This rich if none too favourable description of the Greeks – ‘hatched from the slag we cast five centuries ago’ – has a couple of fine metaphors, including ‘our speech like footless crockery in their mouths’ and the idea that an offer of diplomacy is like ‘giving strawberries to a dog’.

Sadly, three thousand years on, we still face the onslaughts of people impelled by hate, for whom peace is a crime.

See also the bestellar reviews, complete with rich quote-mosaics, of Adam Nicolson’s magnificent Why Homer Matters and Logue’s War Musica muscular rendition of several books of the Iliad. 


‘They are a swarm of lawless malcontents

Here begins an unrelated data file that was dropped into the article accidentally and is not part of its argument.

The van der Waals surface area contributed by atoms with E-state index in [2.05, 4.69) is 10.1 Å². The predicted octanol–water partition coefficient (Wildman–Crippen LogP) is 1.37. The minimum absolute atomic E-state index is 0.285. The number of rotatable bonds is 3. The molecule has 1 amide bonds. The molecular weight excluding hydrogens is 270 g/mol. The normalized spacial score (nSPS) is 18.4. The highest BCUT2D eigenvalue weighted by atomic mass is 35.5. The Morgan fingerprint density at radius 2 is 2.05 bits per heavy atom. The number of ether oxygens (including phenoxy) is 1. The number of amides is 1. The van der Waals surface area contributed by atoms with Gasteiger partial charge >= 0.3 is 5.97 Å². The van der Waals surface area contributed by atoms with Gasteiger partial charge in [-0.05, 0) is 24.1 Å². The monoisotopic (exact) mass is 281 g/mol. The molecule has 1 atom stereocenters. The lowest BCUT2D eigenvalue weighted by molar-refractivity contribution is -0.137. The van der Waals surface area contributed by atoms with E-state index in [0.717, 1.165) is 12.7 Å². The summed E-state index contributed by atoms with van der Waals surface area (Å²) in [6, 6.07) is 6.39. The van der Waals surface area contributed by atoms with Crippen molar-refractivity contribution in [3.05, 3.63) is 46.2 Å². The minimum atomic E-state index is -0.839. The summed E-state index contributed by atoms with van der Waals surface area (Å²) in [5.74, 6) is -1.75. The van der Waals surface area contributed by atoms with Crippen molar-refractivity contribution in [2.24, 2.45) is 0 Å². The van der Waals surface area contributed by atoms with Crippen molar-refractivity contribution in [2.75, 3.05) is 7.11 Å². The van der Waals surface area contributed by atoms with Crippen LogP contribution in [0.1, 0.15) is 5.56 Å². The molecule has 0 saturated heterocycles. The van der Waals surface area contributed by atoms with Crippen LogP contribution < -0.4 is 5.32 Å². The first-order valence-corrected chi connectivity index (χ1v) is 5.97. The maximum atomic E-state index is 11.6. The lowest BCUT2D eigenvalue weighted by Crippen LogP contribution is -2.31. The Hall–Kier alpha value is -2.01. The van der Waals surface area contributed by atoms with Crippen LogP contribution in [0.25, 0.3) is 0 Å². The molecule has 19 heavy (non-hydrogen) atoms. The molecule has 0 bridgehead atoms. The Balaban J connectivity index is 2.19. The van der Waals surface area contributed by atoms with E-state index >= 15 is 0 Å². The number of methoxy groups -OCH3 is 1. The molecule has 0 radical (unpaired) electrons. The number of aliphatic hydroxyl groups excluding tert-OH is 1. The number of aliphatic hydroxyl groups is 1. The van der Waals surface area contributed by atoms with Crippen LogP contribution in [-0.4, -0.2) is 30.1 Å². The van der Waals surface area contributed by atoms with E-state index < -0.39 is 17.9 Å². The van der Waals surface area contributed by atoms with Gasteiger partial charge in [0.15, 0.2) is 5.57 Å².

Hatched from the slag we cast five centuries ago,

Tied to the whim of their disgusting gods,

Knowing no quietude until they take

All quiet from the world.  Ambitious, driven, thieves.

Our speech, like footless crockery in their mouths.

Their way of life, perpetual war.

Inspired by violence, compelled by hate,

Peace is a crime to them, and offers of diplomacy

Like giving strawberries to a dog.’


Source: Christopher Logue, War Music, London: Faber and Faber, 2001, p. 48-49


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